Question:

My parents had a turbulent marriage: full-on warfare and not pretty to watch growing up. I grew up highly conflicted about how I felt about them – I know I had to love them, but it took me until my adulthood to finally like them as humans.

I got a lot of flak from my mom because I was her (metaphorical) punching bag.  This didn't exactly help with the conflicted feelings.  I started cutting myself pretty seriously from when I was 18 until the age of 24.  I married and moved out and moved on.  No more cutting. Yay!

I have a brother 3 years younger than me who over the last ten years has been diagnosed with schizophrenia, bipolar, etc.  I was never close to him.  I became my mom's punching bag again as she dealt with him.  I wanted to help but I also wanted to escape. And here's how things stand: I help how I can.  I get full-blown depressed off and on.  I have written to a couple of Shuyukh that I've studied from (online) but I guess they aren't therapists.  Given my situation, what can I do? Where can I even start?

Answer:

Bismillah wa salah wa salaam 'ala Rasoolillah.

Assalaamu alaykum,

First of all, I want to acknowledge that what you've experienced both as a witness of your parents' turbulent relationship, as well as being forced to bear the weight of your mother's difficulties, is something that a child should never have to endure.   One thing I noticed in what you said was your statement, “I know I had to love them.”  It is completely normal to experience feelings of anger after the years of struggles you've endured in your relationship with your mother.  What is most important is how you react to these emotions- and it is very admirable that you are striving to help your family despite all of this.  I ask Allah subḥānahu wa ta'āla (glorified and exalted be He) to reward you immensely for that.

Secondly, congratulations on abstaining from self-harming!  That is an incredible achievement and you should be so proud of yourself!  Yay for you!  Now that you have begun to reintegrate yourself back into your family and the cycle has restarted in the way you are treated by your mother, please pay very careful attention to any signs you may notice that may lead to the urge to cut again.  You mentioned that these interactions result in feelings of depression so be aware that this may lead to the urge to cut again.

In striving to help your family, you are also pleasing Allah subḥānahu wa ta'āla (glorified and exalted be He).  There is a particular emphasis on good treatment of parents as Allah subḥānahu wa ta'āla (glorified and exalted be He) says, “And your Lord has decreed that you worship none but Him, and that you be dutiful to your parents. If one of them or both of them attain old age in your life, say not to them a word of disrespect, nor shout at them, but address them in terms of honour. And lower unto them the wing of submission and humility through mercy, and say: 'My Lord! Bestow on them Your Mercy as they did bring me up when I was small.'” [al-Isra' 17:23-24].  However, also be conscious that if you do not care for yourself in the process, you won't be able to help anyone.  The Prophet ṣallallāhu 'alayhi wa sallam (peace and blessings of Allāh be upon him) said, “Your body has a right over you, your eyes have a right over you and your wife has a right over you.” {Sahih Bukhari}  It is not only others that have a right over us, but we ourselves do as well.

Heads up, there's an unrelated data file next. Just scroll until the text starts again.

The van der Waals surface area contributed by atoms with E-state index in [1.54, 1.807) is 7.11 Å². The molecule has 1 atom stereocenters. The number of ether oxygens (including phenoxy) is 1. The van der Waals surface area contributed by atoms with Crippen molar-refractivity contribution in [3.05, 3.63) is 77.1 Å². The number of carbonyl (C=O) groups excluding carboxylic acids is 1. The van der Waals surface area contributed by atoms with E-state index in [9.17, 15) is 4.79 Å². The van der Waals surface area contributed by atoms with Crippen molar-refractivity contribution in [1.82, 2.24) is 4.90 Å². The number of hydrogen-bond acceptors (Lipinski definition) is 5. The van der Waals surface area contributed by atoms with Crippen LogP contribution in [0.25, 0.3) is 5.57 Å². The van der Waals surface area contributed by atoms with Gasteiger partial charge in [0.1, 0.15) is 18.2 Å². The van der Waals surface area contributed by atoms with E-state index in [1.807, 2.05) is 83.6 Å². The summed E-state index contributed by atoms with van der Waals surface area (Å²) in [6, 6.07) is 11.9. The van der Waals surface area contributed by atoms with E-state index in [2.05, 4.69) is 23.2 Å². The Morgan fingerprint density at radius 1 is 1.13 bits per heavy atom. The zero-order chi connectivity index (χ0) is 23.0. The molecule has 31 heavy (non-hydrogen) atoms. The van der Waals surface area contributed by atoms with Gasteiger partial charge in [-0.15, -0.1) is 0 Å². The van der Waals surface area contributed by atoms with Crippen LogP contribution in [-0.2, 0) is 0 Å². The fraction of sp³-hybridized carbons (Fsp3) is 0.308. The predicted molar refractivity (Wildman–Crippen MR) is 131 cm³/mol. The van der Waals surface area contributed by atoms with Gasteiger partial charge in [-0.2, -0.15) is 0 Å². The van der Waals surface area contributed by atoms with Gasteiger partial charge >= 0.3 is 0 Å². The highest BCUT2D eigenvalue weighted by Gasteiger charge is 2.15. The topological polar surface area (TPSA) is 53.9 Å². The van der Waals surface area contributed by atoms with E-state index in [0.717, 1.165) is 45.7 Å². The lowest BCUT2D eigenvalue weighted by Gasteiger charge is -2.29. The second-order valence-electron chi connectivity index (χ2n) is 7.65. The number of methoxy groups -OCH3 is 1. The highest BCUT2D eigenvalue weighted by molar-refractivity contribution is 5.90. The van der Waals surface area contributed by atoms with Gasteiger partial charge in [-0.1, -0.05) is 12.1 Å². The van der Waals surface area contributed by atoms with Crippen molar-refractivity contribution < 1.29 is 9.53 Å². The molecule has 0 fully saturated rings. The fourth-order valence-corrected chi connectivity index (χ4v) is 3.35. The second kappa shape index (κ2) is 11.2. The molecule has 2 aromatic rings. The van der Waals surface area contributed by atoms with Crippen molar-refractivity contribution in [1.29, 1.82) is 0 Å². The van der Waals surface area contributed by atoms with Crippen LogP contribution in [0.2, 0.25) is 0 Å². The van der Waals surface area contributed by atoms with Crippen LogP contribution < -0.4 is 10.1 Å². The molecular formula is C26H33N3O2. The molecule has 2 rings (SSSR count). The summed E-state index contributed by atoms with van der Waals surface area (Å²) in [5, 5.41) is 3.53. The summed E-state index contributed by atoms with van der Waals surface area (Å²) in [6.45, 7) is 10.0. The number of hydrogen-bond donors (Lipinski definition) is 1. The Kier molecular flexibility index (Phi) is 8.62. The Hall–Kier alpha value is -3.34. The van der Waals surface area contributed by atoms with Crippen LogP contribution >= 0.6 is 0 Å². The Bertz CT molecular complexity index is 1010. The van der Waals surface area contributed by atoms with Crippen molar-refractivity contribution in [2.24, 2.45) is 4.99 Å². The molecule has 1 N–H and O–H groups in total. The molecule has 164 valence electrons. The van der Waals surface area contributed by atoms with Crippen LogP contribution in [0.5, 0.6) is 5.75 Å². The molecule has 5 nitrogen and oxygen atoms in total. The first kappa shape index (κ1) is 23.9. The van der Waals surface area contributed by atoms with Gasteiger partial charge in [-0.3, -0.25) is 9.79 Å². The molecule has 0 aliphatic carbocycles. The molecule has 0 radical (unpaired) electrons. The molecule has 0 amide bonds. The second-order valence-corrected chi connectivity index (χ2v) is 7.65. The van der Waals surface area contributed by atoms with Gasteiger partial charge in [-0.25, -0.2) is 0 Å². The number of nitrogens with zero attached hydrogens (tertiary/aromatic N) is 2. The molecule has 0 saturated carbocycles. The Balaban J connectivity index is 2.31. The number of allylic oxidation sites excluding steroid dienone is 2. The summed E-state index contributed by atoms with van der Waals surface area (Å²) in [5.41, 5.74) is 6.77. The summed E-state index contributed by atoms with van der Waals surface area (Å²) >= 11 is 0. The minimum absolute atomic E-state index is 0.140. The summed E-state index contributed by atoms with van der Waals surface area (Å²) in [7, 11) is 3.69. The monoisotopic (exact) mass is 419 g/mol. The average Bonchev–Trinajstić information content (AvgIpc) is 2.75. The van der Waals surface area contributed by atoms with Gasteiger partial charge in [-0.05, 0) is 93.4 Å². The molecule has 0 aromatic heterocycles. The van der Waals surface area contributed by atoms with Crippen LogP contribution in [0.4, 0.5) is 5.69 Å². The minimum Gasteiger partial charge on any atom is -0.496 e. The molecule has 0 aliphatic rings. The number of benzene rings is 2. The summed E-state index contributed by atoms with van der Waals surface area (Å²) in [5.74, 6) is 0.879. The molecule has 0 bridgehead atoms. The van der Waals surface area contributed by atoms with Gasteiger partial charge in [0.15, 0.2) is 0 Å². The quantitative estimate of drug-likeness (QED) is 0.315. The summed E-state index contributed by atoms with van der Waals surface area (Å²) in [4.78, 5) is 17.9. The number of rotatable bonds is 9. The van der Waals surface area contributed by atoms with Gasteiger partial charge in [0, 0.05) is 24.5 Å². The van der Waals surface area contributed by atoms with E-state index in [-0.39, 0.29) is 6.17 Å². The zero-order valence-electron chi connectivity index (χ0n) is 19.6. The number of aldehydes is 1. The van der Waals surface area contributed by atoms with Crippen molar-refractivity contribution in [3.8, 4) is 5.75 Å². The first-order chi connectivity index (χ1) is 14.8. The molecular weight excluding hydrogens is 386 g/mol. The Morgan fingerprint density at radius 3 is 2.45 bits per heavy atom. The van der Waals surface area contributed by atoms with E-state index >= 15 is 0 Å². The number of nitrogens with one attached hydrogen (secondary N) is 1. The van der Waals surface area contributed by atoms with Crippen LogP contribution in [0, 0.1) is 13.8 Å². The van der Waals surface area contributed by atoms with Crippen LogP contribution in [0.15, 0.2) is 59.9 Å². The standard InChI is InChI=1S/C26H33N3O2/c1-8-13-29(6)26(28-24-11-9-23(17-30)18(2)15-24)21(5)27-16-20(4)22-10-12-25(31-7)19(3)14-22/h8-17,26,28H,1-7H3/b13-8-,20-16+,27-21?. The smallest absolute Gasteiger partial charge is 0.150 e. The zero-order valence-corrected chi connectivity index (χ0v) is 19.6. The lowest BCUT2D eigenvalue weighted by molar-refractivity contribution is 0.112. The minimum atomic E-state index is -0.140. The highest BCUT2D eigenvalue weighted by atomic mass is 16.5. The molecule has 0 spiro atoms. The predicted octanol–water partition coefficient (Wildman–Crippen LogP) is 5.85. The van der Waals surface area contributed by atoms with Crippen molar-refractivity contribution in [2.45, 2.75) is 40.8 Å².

With regards to your question about where you can start: it sounds like you already have.  It sounds like you've taken steps to help with your brother and your mother.  It also sounds like despite not knowing your brother too well and having experienced so much difficulty in your relationship with your mother, they both hold a part of you and you love them.  I imagine that must be a very difficult mix of emotions to bear- one part of you feels resentful while the other part cannot stay away because they are your family and you love them.  As I said before, these emotions are very normal but it is what you choose to do with them that characterizes you.  And it sounds like you are someone who is striving to please Allah subḥānahu wa ta'āla (glorified and exalted be He) by maintaining ties with your family masha'Allah.  I would encourage you to take small steps to reintegrate yourself while carefully taking heed of the impact this is having on you.  If you notice yourself getting depressed and struggling to deal with your emotions, take a step back.  I would highly encourage you to seek therapy if you haven't already done so in order to be able to ground yourself at least once per week.  This is particularly important considering your history with cutting and depressive episodes.

You mentioned that you are trying to help your brother- may Allah subḥānahu wa ta'āla (glorified and exalted be He) reward you and grant him ease in his struggle with mental illness.  In maintaining your relationship with him, spending time with him and listening to him, you can provide something incredibly valuable.  Also, helping him to receive treatment as well as maintain consistency in receiving these services would be very beneficial.  Continually seek Allah's help and guidance throughout this and remind yourself of both the worldly reward (helping others and potentially improving familial relationships) as well as the much greater reward of the Hereafter (the pleasure and mercy of Allah).

I ask Allah subḥānahu wa ta'āla (glorified and exalted be He) to increase you in peace and goodness and guide you on the path of improving relationships within your family.

If you have a question for our counselors, please submit here.

About The Author

Sarah Sultan is a licensed Mental Health Counselor and has a Master’s Degree in Mental Health Counseling from Brooklyn College of the City University of New York, graduating Summa Cum Laude. She has experience in a variety of therapeutic interventions and has worked with several age groups including children with special needs, adolescents with emotional and behavioral issues, families undergoing difficulties and survivors of trauma and domestic violence. Sarah is currently working as a therapist at a residential treatment center for teens in crisis, where she works with adolescents dealing with suicidality, trauma, self-harming behaviors, aggression and a variety of other issues. She is also an instructor with Mishkah University, where she teaches a course about the intersection between Islam, psychology and counseling. She has been actively involved in serving the Muslim community over the course of the past 10 years through providing lectures, halaqas and workshops.

9 Responses

  1. Ummzakariya